Any other historical inaccuracies? The whole plot, for a start, is ridiculous. The IX legio Hispania is last attested in Dacia (Eastern Europe) rather than Britain, and was probably disbanded due to ill-luck, than completely destroyed. However, since that is the plot of the book (Rosemary Sutcliffe's The Eagle of the Ninth) on which this film is based, I'm prepared to overlook it. My favourite inaccuracy is that of the crossbow brooches (see figure below). In the film, these are worn on the chest like modern brooches, with short bar pointing up, like a crucifix. The Romans themselves would have worn them the other way up (like the inverted or 'satanic' crucifix), and protruding from the top of the shoulder, like a clothes peg. It's my favourite because it means whoever designed the costumes really bothered to do their research, and then someone later mis-heard them, and now they have upside down Roman brooches in their film.


This is practically a genre classic by now, isn't it? Even if that genre is just slow-mo and cartoony blood. You can tell because Spartacus: Blood and Sand tried, and failed to replicate it.

Plot: This is SPARTA! and they send out 300 troops to hold back a Persian army of c.1,000,000. Yeah, okay guys.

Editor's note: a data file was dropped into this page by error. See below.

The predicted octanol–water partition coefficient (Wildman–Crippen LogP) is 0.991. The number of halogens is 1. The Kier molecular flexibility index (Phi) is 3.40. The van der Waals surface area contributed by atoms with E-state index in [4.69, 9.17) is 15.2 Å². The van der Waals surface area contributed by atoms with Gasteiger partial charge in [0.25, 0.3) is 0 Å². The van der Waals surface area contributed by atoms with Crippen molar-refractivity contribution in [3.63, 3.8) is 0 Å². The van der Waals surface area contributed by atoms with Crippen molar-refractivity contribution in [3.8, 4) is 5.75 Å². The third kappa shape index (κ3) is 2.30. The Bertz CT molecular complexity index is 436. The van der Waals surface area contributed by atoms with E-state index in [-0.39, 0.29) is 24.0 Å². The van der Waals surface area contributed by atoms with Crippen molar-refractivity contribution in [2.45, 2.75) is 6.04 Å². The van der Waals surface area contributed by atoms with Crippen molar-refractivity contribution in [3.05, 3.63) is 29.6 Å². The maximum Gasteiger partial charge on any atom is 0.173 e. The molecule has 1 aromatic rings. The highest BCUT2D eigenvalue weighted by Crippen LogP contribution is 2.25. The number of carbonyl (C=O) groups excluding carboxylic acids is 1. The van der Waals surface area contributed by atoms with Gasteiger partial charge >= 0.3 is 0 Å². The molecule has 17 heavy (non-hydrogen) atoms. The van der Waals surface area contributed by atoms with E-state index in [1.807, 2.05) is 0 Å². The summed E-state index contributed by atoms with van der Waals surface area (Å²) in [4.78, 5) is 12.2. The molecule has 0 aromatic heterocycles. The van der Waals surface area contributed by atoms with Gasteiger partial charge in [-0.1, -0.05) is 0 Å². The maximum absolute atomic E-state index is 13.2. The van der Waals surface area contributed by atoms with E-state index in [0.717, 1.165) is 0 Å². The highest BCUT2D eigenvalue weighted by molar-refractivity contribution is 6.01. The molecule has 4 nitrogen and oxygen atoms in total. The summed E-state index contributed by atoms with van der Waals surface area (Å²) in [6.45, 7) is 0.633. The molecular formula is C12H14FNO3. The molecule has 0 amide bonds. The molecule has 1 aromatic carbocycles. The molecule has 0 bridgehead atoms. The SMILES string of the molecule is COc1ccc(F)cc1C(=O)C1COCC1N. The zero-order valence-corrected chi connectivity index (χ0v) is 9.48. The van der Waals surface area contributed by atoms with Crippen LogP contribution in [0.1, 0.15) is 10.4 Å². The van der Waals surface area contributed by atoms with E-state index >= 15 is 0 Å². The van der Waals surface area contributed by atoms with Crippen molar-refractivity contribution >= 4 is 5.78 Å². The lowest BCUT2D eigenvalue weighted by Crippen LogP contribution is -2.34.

Like the others, it's well put together, but unlike the others, the poor dialogue doesn't grate because it somehow fits with the ridiculous machismo of the rest of the film. It's slick, silly and with a whole lot of violence. What's not to love?

Historical inaccuracies? It'd be easier to list things that were accurate. Firstly: why aren't they wearing any clothes? Well, traditionally the Spartans went to war naked, but they'd started wearing armour by the time they fought with the Persians, so... artistic license? Really, just 300 guys? Yup. 300 Spartans, that is. About 20,000 people from other cities, but the Spartans were having a festival, and it's quite hard to spare more dancers when you need to put on a show. Fun fact: the Spartans were actually the dance champions of the Greek world. Those ridiculous one liners? From Herodotus and Diodorus we get "Tonight we dine in hell", "Then we shall fight in the shade" and "You'll find plenty of earth and water down there [the well]". Sadly, they left out the bit where the Athenians threw their own Persian envoys into The Pit.